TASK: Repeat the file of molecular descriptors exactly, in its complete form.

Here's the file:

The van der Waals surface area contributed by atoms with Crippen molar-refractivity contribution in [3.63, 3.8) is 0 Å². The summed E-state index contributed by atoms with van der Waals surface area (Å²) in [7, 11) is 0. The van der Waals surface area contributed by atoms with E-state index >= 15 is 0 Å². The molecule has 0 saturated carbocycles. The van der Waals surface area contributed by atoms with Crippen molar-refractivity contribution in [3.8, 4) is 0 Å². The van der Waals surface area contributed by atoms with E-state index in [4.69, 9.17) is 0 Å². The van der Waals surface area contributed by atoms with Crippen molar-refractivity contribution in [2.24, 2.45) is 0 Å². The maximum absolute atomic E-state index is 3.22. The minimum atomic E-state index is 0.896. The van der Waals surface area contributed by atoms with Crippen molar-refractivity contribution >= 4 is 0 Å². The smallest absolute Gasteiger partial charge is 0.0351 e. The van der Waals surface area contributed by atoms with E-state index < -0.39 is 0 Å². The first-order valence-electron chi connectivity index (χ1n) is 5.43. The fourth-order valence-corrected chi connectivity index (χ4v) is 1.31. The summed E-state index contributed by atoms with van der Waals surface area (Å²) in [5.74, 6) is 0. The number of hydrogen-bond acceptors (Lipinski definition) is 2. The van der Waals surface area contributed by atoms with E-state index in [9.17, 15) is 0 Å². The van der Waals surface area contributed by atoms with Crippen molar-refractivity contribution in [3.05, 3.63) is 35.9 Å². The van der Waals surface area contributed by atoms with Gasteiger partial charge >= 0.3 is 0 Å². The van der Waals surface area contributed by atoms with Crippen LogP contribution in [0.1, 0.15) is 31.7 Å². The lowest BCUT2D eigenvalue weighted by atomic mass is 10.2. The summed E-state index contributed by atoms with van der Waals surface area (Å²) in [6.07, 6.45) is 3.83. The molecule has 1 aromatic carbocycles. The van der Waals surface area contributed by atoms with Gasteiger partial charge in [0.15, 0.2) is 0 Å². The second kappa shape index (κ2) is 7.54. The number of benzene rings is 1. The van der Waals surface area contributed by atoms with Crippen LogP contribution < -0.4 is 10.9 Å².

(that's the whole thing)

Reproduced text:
The van der Waals surface area contributed by atoms with Crippen molar-refractivity contribution in [3.63, 3.8) is 0 Å². The summed E-state index contributed by atoms with van der Waals surface area (Å²) in [7, 11) is 0. The van der Waals surface area contributed by atoms with E-state index >= 15 is 0 Å². The molecule has 0 saturated carbocycles. The van der Waals surface area contributed by atoms with Crippen molar-refractivity contribution in [3.8, 4) is 0 Å². The van der Waals surface area contributed by atoms with E-state index in [4.69, 9.17) is 0 Å². The van der Waals surface area contributed by atoms with Crippen molar-refractivity contribution in [2.24, 2.45) is 0 Å². The maximum absolute atomic E-state index is 3.22. The minimum atomic E-state index is 0.896. The van der Waals surface area contributed by atoms with Crippen molar-refractivity contribution >= 4 is 0 Å². The smallest absolute Gasteiger partial charge is 0.0351 e. The van der Waals surface area contributed by atoms with E-state index < -0.39 is 0 Å². The first-order valence-electron chi connectivity index (χ1n) is 5.43. The fourth-order valence-corrected chi connectivity index (χ4v) is 1.31. The summed E-state index contributed by atoms with van der Waals surface area (Å²) in [5.74, 6) is 0. The number of hydrogen-bond acceptors (Lipinski definition) is 2. The van der Waals surface area contributed by atoms with E-state index in [9.17, 15) is 0 Å². The van der Waals surface area contributed by atoms with Crippen molar-refractivity contribution in [3.05, 3.63) is 35.9 Å². The van der Waals surface area contributed by atoms with Gasteiger partial charge >= 0.3 is 0 Å². The van der Waals surface area contributed by atoms with Crippen LogP contribution in [0.1, 0.15) is 31.7 Å². The lowest BCUT2D eigenvalue weighted by atomic mass is 10.2. The summed E-state index contributed by atoms with van der Waals surface area (Å²) in [6.07, 6.45) is 3.83. The molecule has 1 aromatic carbocycles. The van der Waals surface area contributed by atoms with Gasteiger partial charge in [0.15, 0.2) is 0 Å². The second kappa shape index (κ2) is 7.54. The number of benzene rings is 1. The van der Waals surface area contributed by atoms with Crippen LogP contribution < -0.4 is 10.9 Å².